The stark contrast of this beautiful landscape; Vegas in the distance from Red Rocks.
A few week’s ago Brian Liu, Tyler Kirkland and Yours Truly headed south in search of some warm rock and met fellow ACC members Susan Twitchell and Luc Fortin down in Red Rocks, Nevada.
Logistically speaking it was quite the adventure as we all arrived and left on different dates but we made it work. Brian, who now lives in Squamish ended up flying in from the US and left me questioning his chances of making it in one piece when he posted travel updates on Facebook regarding the poor safety record of the budget airline he used. I drove down lonesome after spending the weekend drinking beer at the Banff film festival and Tyler drove down lonesome a few days later after starting (or finishing?) a car trailer/camper project. Hint; one of the above two activities is more commendable and productive than the other… I leave that for the readers to decide. Susan and Luc were already in Red Rocks and a deserve a big THANKS because they were able to get us all a camping spot before I arrived.
We all had a great time climbing. We went sport cragging, ticked off some the classic Red Rock multi pitch climbs and bouldered. Aside from climbing we drank beer, learned about the environment and history of Red Rocks during evening camp fire talks from the park rangers (who said climbing trips can’t also be educational!!) and also witnessed Luc’s impressive feat of agility as he rescued Tyler’s tent which began to blow away during the start of a desert windstorm.
This was my first time down to Red Rocks and I realised pretty fast there is so much to do! A return in early spring is definitely happening :).
As with all climbing trips and adventures, I always like to reflect on how things went and what I can learn from. There was a lot but a few of the most important are below –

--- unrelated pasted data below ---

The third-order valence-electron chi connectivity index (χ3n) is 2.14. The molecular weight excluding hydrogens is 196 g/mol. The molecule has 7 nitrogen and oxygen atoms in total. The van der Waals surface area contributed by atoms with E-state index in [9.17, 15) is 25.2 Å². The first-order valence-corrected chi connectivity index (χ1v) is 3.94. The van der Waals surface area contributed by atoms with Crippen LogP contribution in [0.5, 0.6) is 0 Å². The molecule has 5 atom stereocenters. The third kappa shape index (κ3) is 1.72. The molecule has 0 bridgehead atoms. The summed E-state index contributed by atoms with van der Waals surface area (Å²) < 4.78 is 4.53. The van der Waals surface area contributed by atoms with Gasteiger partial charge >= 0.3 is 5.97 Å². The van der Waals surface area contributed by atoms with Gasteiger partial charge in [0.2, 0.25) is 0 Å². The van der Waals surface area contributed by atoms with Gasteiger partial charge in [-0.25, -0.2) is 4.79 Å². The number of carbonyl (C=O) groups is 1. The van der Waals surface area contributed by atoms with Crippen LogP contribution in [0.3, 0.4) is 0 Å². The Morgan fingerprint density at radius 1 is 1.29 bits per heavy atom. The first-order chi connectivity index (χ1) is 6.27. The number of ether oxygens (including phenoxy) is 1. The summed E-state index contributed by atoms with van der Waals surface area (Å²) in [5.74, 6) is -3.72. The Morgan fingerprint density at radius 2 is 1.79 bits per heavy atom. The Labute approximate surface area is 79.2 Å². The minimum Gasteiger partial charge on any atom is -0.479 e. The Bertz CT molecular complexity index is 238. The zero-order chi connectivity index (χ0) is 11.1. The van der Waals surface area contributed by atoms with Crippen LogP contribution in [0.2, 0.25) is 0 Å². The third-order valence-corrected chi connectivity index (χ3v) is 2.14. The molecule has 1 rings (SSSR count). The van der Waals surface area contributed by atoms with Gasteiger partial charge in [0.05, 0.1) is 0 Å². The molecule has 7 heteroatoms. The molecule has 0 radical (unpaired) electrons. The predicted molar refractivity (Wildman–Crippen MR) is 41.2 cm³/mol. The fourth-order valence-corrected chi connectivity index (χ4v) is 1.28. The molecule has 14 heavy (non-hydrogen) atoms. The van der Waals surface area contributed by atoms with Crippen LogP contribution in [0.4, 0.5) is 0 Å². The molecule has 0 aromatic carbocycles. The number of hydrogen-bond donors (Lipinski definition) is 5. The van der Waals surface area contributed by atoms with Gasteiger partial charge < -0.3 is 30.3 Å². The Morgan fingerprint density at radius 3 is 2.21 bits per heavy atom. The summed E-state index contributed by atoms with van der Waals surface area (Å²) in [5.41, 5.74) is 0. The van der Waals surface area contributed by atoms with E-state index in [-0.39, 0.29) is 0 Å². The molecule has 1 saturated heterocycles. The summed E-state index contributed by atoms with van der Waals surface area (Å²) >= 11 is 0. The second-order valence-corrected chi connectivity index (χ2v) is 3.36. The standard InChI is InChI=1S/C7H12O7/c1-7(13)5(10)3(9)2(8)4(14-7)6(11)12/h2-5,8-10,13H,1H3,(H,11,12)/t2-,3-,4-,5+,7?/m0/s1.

- I may have found something I love more than climbing; tacos. I love tacos and I would travel a ridiculous amount of distance for the perfect taco. I probably should have married a Mexican man but never mind now. The reason it took me an extra day to get the driving done on my return to Calgary may or may not have been related to the fact I made lots of effort to stop off at taquerias on my drive home. I won’t soon forget the sadness I felt having crossed into Idaho realising that epic tacos were now a thing of the past and all I would now get is epic potatoes.
2. Getting off route on one climb taught me a few things for future –
a) Advise your belayer beforehand when it is late in the day and you intend to try and explore new routes during the final pitch of a climb which should be around 35m but ended up being a full 70m pitch.
b) Related to the above when a pitch starts to feel like 5.9/10 R and shouldn’t, you are enjoying the climbing but suddenly find yourself between 10-15m above your last piece, one of your ropes is stuck on something annnnd it’s no longer fun – CONGRATULATIONS unlucky climber you are most likely off route and should have down climbed much earlier. Idiot.
c) If a & b don’t help then c is your only wise option; breathe, laugh, think about the beer after and get your s*** together and figure it out. In my case that involved a lot of laughter and finding some inner psyche to prepare for a scary traverse around a bulge of zero gear to remedy the situation and moving so fast up a steep slabby section of also zero gear as if I had a rocket up my behind. I won’t forget the feeling of relief when I topped out and found a crack for some gear. I may have personally thanked and hugged that rock…we definitely shared a moment.
3) Our ACC Calgary section is fantastic and full of awesome friends. It’s always great to be able to spend time outside and climb with good people!!!
Here are a few pictures from our trip –